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A reluctant preteen accompanies his parents to Glacier Bay to witness nature's power

May 18, 1997|ANNE HILLERMAN | Hillerman is the author of "Done in the Sun," a book of solar energy experiments for children and "Ride the Wind USA to Africa," about a record-setting balloon flight from Maine to Morocco. She lives in Santa Fe, N.M

GLACIER BAY NATIONAL PARK, Alaska — Some people think families should work like democracies. Our family, however, resembles a benign dictatorship in which adults set the rules. This includes travel plans.

And so it came to pass that the three of us decided to spend our family vacation in Alaska's popular Inside Passage. The idea was mine, made possible by a gift from a travel-loving relative. My husband, Don, was also enthusiastic, though he pointed out that we could have gone to Europe for what we spent on air fare alone from our home in New Mexico. However, our son Brandon, who was 12 at the time, is a kid who lives for sports, and he had his own idea of a good vacation: Basketball camp.

Brandon was outvoted.

We worried he'd be bored, but we also knew that he had enough natural curiosity to enjoy the adventure. And in exchange for a minimum of whining, we promised to find places where he could play basketball so that he'd have a better chance of making the seventh-grade team when school started in the fall.

In late July last summer, we flew to Juneau, where we visited the Mendenhall Glacier and spotted salmon-hunting eagles (and where Brandon and his dad found a youth center where they could play one-on-one basketball). After two days there, we headed to the highlight of our trip: Glacier Bay.

From Juneau, it was a half-hour flight to the Gustavus airport, which exists mainly to accommodate visitors to Glacier Bay National Park and Preserve. The park, across the mountains from the picturesque community of Haines (famous for its bald eagle preserve) can be reached only by air or sea.

Explorer George Vancouver would have discovered Glacier Bay in 1794, when he arrived at nearby Icy Strait, except that two centuries ago there was no Glacier Bay. The site where the Park Service headquarters building now stands was then beneath a glacier more than 4,000 feet thick and up to 20 miles across. The ice floe extended more than 100 miles, stretching up into the Fairweather Range and across what is now the Canadian border.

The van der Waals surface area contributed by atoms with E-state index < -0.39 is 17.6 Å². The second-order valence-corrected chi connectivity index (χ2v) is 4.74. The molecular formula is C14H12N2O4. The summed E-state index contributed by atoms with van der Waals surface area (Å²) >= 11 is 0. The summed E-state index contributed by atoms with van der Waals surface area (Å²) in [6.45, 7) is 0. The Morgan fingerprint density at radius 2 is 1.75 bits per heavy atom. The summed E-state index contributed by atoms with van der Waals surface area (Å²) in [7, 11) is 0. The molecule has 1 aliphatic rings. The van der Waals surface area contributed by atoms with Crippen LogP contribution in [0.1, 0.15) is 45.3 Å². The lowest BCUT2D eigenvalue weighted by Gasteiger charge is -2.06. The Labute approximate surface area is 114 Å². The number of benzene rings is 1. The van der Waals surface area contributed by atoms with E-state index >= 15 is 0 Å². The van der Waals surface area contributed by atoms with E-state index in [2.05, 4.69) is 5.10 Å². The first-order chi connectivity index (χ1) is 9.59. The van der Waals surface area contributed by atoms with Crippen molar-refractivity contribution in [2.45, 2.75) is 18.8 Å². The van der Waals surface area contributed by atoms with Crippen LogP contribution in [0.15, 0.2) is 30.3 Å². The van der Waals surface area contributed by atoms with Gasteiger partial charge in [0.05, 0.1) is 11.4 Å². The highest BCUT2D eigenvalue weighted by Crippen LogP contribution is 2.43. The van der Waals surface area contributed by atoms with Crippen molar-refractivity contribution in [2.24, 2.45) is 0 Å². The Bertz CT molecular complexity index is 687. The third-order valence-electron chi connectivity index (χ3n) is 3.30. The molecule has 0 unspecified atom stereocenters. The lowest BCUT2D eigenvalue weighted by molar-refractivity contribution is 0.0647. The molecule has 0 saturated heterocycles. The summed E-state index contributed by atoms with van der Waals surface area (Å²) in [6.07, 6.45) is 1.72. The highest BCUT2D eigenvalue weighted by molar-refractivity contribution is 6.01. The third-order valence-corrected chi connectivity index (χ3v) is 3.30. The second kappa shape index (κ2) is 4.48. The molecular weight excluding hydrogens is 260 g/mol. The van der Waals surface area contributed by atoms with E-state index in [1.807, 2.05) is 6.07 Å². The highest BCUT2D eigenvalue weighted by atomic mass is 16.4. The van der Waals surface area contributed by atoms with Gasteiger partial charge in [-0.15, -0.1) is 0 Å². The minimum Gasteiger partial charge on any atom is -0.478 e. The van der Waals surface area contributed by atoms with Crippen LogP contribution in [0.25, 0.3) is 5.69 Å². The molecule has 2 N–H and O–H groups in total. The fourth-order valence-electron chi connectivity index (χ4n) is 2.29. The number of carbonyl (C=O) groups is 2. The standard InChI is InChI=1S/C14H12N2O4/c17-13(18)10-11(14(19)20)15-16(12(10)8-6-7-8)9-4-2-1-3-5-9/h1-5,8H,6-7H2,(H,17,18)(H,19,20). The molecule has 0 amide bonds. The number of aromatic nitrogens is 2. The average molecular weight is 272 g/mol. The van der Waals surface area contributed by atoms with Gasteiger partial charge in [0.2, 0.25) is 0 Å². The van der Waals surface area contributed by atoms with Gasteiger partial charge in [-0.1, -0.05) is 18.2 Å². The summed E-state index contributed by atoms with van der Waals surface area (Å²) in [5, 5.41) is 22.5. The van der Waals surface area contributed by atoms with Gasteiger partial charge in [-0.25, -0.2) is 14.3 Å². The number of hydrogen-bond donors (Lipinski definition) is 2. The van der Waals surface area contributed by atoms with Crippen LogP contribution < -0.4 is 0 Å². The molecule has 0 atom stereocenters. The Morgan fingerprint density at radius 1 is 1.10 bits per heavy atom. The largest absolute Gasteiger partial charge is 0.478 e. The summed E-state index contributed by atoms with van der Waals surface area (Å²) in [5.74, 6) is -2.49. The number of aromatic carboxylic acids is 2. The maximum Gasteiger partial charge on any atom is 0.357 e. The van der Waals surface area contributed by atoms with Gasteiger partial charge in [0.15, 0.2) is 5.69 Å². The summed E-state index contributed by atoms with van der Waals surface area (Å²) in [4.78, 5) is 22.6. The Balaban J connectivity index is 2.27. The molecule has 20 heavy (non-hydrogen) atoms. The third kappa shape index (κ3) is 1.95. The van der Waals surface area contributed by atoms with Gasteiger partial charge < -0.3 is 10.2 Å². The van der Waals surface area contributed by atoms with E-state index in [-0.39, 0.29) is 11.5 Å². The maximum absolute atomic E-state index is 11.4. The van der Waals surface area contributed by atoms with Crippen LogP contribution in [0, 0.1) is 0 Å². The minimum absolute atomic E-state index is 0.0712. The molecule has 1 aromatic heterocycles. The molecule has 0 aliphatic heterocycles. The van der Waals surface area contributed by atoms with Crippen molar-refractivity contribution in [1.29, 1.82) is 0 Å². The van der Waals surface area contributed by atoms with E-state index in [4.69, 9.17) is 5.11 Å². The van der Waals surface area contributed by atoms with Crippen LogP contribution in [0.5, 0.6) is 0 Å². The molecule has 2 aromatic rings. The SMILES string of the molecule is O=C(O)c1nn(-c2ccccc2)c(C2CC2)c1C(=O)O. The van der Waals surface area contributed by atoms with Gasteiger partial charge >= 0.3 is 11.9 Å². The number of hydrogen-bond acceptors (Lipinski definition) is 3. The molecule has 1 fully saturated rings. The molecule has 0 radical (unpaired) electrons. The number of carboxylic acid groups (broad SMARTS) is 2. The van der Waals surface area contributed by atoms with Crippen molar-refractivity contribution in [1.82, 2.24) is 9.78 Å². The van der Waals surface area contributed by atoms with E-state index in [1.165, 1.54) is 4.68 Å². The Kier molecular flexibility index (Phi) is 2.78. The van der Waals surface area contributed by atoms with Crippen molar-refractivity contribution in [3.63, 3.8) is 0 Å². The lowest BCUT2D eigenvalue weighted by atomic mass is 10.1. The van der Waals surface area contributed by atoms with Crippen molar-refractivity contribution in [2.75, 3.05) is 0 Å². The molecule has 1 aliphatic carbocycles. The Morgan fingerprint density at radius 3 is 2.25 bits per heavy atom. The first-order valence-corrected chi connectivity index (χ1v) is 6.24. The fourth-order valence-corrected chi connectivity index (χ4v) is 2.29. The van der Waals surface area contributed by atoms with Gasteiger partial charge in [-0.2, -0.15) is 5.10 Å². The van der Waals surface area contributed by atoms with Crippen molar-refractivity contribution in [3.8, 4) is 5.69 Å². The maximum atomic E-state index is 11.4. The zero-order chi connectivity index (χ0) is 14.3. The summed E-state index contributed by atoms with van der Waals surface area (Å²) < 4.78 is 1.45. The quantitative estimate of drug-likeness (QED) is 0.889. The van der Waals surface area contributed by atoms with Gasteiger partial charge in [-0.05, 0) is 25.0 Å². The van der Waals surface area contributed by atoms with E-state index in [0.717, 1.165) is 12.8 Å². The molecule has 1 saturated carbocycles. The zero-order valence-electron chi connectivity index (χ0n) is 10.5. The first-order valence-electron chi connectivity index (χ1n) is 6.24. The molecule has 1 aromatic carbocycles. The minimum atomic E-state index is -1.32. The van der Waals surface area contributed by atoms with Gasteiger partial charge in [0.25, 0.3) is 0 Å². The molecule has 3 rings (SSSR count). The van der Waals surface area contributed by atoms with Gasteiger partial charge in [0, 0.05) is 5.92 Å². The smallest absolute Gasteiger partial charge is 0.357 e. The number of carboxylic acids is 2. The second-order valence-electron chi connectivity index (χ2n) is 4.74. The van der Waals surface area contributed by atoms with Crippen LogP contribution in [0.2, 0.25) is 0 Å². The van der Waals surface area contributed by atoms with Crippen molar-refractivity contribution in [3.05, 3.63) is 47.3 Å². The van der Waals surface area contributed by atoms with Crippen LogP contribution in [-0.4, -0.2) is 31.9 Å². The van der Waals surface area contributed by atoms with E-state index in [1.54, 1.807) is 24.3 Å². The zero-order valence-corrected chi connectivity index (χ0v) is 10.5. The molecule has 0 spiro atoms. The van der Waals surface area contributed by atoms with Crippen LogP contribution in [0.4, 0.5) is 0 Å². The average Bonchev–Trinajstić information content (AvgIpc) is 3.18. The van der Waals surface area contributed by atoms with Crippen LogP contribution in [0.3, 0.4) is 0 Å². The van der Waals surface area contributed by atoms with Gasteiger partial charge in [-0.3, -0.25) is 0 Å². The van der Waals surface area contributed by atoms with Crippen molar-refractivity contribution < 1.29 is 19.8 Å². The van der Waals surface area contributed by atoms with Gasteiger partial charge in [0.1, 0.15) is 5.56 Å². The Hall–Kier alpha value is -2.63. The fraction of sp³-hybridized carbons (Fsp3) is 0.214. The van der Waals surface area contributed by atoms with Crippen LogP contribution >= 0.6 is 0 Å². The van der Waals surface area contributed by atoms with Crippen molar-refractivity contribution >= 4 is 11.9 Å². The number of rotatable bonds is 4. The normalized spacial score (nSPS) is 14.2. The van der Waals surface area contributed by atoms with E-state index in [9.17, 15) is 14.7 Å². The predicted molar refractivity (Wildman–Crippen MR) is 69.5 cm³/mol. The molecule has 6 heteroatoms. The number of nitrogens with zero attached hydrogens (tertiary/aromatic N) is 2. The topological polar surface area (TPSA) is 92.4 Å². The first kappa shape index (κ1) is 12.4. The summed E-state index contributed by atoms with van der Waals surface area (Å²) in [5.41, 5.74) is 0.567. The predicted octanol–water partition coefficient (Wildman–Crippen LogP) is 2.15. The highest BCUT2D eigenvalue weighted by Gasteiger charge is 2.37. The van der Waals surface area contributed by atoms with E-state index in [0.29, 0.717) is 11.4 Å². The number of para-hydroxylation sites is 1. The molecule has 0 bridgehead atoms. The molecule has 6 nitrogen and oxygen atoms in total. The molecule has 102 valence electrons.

Vancouver described what became Glacier Bay--a place whose beauty has since inspired the poet in many a scientist--as an nondescript indentation in a huge river of ice.

Most people from the Lower 48, about 200,000 a year, visit Glacier Bay by cruise ship. But we chose to spend a couple of nights at the park's Lodge at Glacier Bay, at Bartlett Cove, and explore at our own pace. The rustic inn, built in 1966 amid spruce and hemlock trees, has a restaurant, a gift shop, an inviting stone fireplace in the lobby, and an extended wooden deck looking out toward a dock. Elevated wooden walkways connect clusters of cabins and dormitories. When we arrived in the late afternoon, the waters of Bartlett Cove glistened through the lodge's main windows, and the air was rich with damp, green smells.

Our clean, comfortable cabin had two double beds, functional pine dressers and windows that let in a symphony of bird songs. Brandon moped a little because there was no TV, then spread out on his bed with a supply of sports magazines he had brought. He alternated between reading and jogging to the lodge and back. (He had also brought along a carry-on with 40 pounds of free weights, but he never unpacked them. He said he got enough exercise just carrying them through airports and hotels.)

Because the glaciation here is so recent in terms of geologic history, the park offers a living laboratory in which to study the ways that plants and animals begin to populate an empty area. If you stay at the lodge, the lab begins at your doorstep.

After we unpacked for our two-night stay, we took a short hike out to the water. The fern-like leaves on the tall trees glistened with spider webs. Moss hung from the branches and, here and there, cream-colored fungi clung to the bark. We encountered two hikers who told us they'd seen a black bear eating berries just off the trail. Brandon volunteered for an important job: making noise to warn bears that we were in the area.


As we moved out of the forest, a thick undergrowth of berries and flowering plants gave way to waist-high grass. The trail disappeared into a broad shore of slick, rounded rocks--smoothed by the glaciers' force. Brandon found a treasure, a piece of thick amber-colored kelp as long as a garden hose. It made a perfect whip.

After a tasty but expensive dinner of smoked salmon and halibut, fish and chips, seafood chowder and salads ($95 for three!), we took a look at the visitor information center. I hoped for a preview of what we'd see on our trip to the glaciers in the morning.

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